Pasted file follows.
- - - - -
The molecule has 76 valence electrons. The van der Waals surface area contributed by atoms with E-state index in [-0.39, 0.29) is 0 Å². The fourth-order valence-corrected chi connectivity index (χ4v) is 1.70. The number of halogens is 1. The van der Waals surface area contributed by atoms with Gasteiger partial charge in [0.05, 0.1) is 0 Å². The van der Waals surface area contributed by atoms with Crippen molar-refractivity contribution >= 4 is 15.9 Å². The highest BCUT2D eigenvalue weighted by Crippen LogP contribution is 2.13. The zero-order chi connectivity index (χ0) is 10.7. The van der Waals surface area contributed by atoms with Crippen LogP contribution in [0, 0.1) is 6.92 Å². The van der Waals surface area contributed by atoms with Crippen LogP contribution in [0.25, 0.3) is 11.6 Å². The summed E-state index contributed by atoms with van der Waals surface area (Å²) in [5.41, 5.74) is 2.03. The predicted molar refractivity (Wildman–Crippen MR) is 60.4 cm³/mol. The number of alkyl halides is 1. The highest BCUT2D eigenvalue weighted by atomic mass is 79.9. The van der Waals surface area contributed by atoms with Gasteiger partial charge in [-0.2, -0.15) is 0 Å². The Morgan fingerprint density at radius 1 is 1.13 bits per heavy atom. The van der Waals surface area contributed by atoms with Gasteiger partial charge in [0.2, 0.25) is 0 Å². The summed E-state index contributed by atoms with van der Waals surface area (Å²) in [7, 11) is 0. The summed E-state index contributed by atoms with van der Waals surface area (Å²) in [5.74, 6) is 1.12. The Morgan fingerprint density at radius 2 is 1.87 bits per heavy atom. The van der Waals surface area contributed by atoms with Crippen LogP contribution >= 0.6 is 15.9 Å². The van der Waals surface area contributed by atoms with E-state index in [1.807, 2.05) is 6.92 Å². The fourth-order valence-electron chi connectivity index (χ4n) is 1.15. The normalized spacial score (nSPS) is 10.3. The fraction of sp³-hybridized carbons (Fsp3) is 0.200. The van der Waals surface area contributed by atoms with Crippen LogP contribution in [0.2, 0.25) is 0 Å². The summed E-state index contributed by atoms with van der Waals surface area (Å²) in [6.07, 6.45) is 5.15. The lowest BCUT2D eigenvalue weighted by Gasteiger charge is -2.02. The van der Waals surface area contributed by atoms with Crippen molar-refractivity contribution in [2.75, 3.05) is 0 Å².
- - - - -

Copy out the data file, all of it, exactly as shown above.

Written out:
The molecule has 76 valence electrons. The van der Waals surface area contributed by atoms with E-state index in [-0.39, 0.29) is 0 Å². The fourth-order valence-corrected chi connectivity index (χ4v) is 1.70. The number of halogens is 1. The van der Waals surface area contributed by atoms with Gasteiger partial charge in [0.05, 0.1) is 0 Å². The van der Waals surface area contributed by atoms with Crippen molar-refractivity contribution >= 4 is 15.9 Å². The highest BCUT2D eigenvalue weighted by Crippen LogP contribution is 2.13. The zero-order chi connectivity index (χ0) is 10.7. The van der Waals surface area contributed by atoms with Crippen LogP contribution in [0, 0.1) is 6.92 Å². The van der Waals surface area contributed by atoms with Crippen LogP contribution in [0.25, 0.3) is 11.6 Å². The summed E-state index contributed by atoms with van der Waals surface area (Å²) in [5.41, 5.74) is 2.03. The predicted molar refractivity (Wildman–Crippen MR) is 60.4 cm³/mol. The number of alkyl halides is 1. The highest BCUT2D eigenvalue weighted by atomic mass is 79.9. The van der Waals surface area contributed by atoms with Gasteiger partial charge in [-0.2, -0.15) is 0 Å². The Morgan fingerprint density at radius 1 is 1.13 bits per heavy atom. The van der Waals surface area contributed by atoms with Gasteiger partial charge in [0.2, 0.25) is 0 Å². The summed E-state index contributed by atoms with van der Waals surface area (Å²) in [7, 11) is 0. The summed E-state index contributed by atoms with van der Waals surface area (Å²) in [5.74, 6) is 1.12. The Morgan fingerprint density at radius 2 is 1.87 bits per heavy atom. The van der Waals surface area contributed by atoms with Crippen LogP contribution >= 0.6 is 15.9 Å². The van der Waals surface area contributed by atoms with E-state index in [1.807, 2.05) is 6.92 Å². The fourth-order valence-electron chi connectivity index (χ4n) is 1.15. The normalized spacial score (nSPS) is 10.3. The fraction of sp³-hybridized carbons (Fsp3) is 0.200. The van der Waals surface area contributed by atoms with Crippen LogP contribution in [0.2, 0.25) is 0 Å². The summed E-state index contributed by atoms with van der Waals surface area (Å²) in [6.07, 6.45) is 5.15. The lowest BCUT2D eigenvalue weighted by Gasteiger charge is -2.02. The van der Waals surface area contributed by atoms with Crippen molar-refractivity contribution in [2.75, 3.05) is 0 Å².